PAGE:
i-ItalyNY - 5thBirthday Special Issue. The Best of i-Itay - page 22

22 |
i-Italy Magazine
| Special Issue | Winter 2017-2018
Jobs said and did. He aspired to bring technology
and art together. He was very attentive to detail.
That’s true innovation…Apple in America—like
Olivetti in Italy—realized important changes by
focusing on design. And that brings us back to
New York, since this city gives you the opportu-
nity to bring together ideas fromdifferent worlds,
with people who understand other disciplines.
People who aren’t just into tech, but who look
for solutions using technology. New York is a real
melting pot of ideas. And the same goes for Lon-
don and Berlin, I think. Cities with a very strong
cultural foundation, international cities where
innovative ideas are more easily born.
And Italy? It’s a country that produces really
state of the art technology.Why is that so little
known in the world?
We’re to blame, in large part. We have had a lot of
success in fashion because our entrepreneurs had
the intelligence togoglobal beforeanyoneelse. They
had an international vision. We barely even tried
to do the same with technology. It should be said,
however, that there’s a lot of competitionwithdiffer-
ent market dynamics and real giants to face. But it
should also be said that itmay have led to a danger-
ous attitude among Italians.Ultimately, youneed to
know how to celebrate certain things. In America,
for example, celebrating successworks great. It cre-
ates a sense of optimism that permeates the whole
society,whichhas,withrespect toEurope, apositive
way of thinking. It’s a virtuous cycle that helps. If
we celebrate someone’s success in Italy, people im-
mediately suspect that it was achieved by sketchy
means. And if yousay that the successwas thieved…
If you could send a message in a bottle to those
in Italy who want to come to New York with a
First of all, to really believe in yourself. That’s
not a cliché; it’s important to believe that your
project can be realized. Next you have to know
what has been achieved in your field. I know it
can be difficult to find that out sometimes, but
it’s important. Check out the competition and see
if there are similar things out there. If you can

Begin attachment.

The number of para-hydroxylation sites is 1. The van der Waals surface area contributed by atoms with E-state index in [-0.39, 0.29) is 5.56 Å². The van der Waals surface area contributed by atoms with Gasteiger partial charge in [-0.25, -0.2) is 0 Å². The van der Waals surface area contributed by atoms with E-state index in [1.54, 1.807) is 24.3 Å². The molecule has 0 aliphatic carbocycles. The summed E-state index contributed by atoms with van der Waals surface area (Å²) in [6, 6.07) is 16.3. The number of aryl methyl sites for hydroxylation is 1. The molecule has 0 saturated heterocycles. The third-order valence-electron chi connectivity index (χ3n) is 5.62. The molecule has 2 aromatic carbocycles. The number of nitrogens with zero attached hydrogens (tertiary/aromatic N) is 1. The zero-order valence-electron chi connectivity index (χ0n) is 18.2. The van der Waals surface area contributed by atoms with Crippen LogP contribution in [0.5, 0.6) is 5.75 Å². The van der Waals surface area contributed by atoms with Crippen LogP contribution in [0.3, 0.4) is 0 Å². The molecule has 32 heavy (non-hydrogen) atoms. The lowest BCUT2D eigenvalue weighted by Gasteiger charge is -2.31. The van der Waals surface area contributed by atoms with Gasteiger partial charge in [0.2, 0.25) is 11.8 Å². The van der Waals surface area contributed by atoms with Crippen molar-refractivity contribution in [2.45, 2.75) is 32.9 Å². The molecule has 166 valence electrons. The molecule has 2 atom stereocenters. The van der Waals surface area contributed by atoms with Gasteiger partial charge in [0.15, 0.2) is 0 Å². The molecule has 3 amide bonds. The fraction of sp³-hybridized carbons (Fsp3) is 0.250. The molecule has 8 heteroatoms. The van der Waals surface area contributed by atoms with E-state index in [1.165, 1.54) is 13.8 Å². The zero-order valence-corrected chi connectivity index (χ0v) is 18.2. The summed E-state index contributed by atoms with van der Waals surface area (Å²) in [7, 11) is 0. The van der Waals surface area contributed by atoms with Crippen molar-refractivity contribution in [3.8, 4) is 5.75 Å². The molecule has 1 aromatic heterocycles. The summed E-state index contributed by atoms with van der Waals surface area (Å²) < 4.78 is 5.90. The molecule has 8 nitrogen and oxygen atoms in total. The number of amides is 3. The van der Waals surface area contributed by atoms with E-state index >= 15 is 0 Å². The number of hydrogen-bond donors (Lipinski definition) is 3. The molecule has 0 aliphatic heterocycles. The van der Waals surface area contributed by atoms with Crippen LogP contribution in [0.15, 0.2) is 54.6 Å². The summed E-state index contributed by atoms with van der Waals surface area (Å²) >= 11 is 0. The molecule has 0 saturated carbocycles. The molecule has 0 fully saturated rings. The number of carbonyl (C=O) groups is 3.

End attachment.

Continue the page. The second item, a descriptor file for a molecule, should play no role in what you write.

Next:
introduce something that is definitely better into
your field, there’s no doubt you’ll be successful.
Yet there are young people who will come and
present you ideas based on things they’ve already
seen. That’s not okay! If you want to compete on
the global technological market, you really have
to be innovative. Then you have to identify impor-
tant trends. The VCs watch certain macro trends
and if you fit into that framework, it’s easier to
raise funds. And finally, you need to assess not
only if you risk arriving too late but if, paradoxi-
cally, your project could come out too soon!
Lucia Pasqualini*
Duringmy years inNewYork, I discovered I
have a great passion for people’s stories; ev-
ery story possesses its own intrinsic lessons. The
variety and the richness of these stories make the
United States a unique place. Some of my most
preciousmemories of those years are linked to the
people I have met. You never really know whom
you will meet in New York or how an event will
turn out. This is a lesson that I learned quickly.
That is how I became more attentive and curi-
ous. There are some stories that shaped both my
personal and professional growth.
I had met Claudio Del Vecchio several times on
official and formal occasions. He was always ex-
tremely polite and kept a low profile. We never
had a real conversation at these events, one of
many for both of us. Yet, I remember one event
particularly well. On July 2012, the Group of Ital-
ian Representatives (GEI) presented him with
the friendship award. I remember very vividly the
speech that Claudio gave on that occasion. He
humbly approached the podium and very mod-
estly talked about his story and his beloved job.
His father’s legacy
I was very touched by Claudio’s words. He re-
counted the story of Luxottica, a company
founded by his father Leonardo in 1961 in Ago-
rdo, a small town near Belluno. He spoke of his
father’s childhood, spent in an orphanage, and
of his early years working on a factory floor. He
recalled when his father worked unflagging-
ly in the evenings on a drum made with skin
and filled with sand, inlaying aluminum parts
MY mentor series (WINTER 2015)
The Power ofModesty
Through Claudio Del Vecchio I learned
a very important lesson about
entrepreneurship, vision, courage,
humility and love.
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